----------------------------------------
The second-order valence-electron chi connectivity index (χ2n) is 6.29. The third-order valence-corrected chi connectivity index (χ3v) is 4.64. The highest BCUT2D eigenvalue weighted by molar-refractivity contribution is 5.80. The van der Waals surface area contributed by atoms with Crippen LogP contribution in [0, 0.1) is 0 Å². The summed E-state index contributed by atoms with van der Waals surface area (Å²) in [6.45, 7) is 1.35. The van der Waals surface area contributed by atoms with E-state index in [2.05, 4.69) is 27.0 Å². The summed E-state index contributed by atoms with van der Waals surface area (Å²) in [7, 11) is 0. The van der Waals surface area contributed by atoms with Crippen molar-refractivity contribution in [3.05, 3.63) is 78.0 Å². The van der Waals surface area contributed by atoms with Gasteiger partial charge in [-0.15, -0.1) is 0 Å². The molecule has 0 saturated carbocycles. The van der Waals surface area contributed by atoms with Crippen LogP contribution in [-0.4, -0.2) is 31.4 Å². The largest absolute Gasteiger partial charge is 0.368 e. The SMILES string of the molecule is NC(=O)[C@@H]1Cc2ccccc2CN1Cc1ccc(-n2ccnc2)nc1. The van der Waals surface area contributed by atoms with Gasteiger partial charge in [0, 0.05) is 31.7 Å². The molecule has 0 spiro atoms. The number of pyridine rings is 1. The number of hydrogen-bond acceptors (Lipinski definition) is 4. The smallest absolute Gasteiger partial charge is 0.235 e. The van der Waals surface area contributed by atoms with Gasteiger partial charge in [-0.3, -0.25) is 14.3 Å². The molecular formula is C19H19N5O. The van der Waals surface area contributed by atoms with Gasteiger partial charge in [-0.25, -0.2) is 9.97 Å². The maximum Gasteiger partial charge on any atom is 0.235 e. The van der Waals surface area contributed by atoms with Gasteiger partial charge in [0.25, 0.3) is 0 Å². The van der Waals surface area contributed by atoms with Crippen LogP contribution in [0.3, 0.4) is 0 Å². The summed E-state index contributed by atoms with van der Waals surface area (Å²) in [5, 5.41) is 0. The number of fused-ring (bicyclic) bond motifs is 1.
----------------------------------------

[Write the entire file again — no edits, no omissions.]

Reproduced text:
The second-order valence-electron chi connectivity index (χ2n) is 6.29. The third-order valence-corrected chi connectivity index (χ3v) is 4.64. The highest BCUT2D eigenvalue weighted by molar-refractivity contribution is 5.80. The van der Waals surface area contributed by atoms with Crippen LogP contribution in [0, 0.1) is 0 Å². The summed E-state index contributed by atoms with van der Waals surface area (Å²) in [6.45, 7) is 1.35. The van der Waals surface area contributed by atoms with E-state index in [2.05, 4.69) is 27.0 Å². The summed E-state index contributed by atoms with van der Waals surface area (Å²) in [7, 11) is 0. The van der Waals surface area contributed by atoms with Crippen molar-refractivity contribution in [3.05, 3.63) is 78.0 Å². The van der Waals surface area contributed by atoms with Gasteiger partial charge in [-0.15, -0.1) is 0 Å². The molecule has 0 saturated carbocycles. The van der Waals surface area contributed by atoms with Crippen LogP contribution in [-0.4, -0.2) is 31.4 Å². The largest absolute Gasteiger partial charge is 0.368 e. The SMILES string of the molecule is NC(=O)[C@@H]1Cc2ccccc2CN1Cc1ccc(-n2ccnc2)nc1. The van der Waals surface area contributed by atoms with Gasteiger partial charge in [0, 0.05) is 31.7 Å². The molecule has 0 spiro atoms. The number of pyridine rings is 1. The number of hydrogen-bond acceptors (Lipinski definition) is 4. The smallest absolute Gasteiger partial charge is 0.235 e. The van der Waals surface area contributed by atoms with Gasteiger partial charge in [-0.3, -0.25) is 14.3 Å². The molecular formula is C19H19N5O. The van der Waals surface area contributed by atoms with Gasteiger partial charge in [-0.25, -0.2) is 9.97 Å². The maximum Gasteiger partial charge on any atom is 0.235 e. The van der Waals surface area contributed by atoms with Gasteiger partial charge in [0.25, 0.3) is 0 Å². The van der Waals surface area contributed by atoms with Crippen LogP contribution in [0.3, 0.4) is 0 Å². The summed E-state index contributed by atoms with van der Waals surface area (Å²) in [5, 5.41) is 0. The number of fused-ring (bicyclic) bond motifs is 1.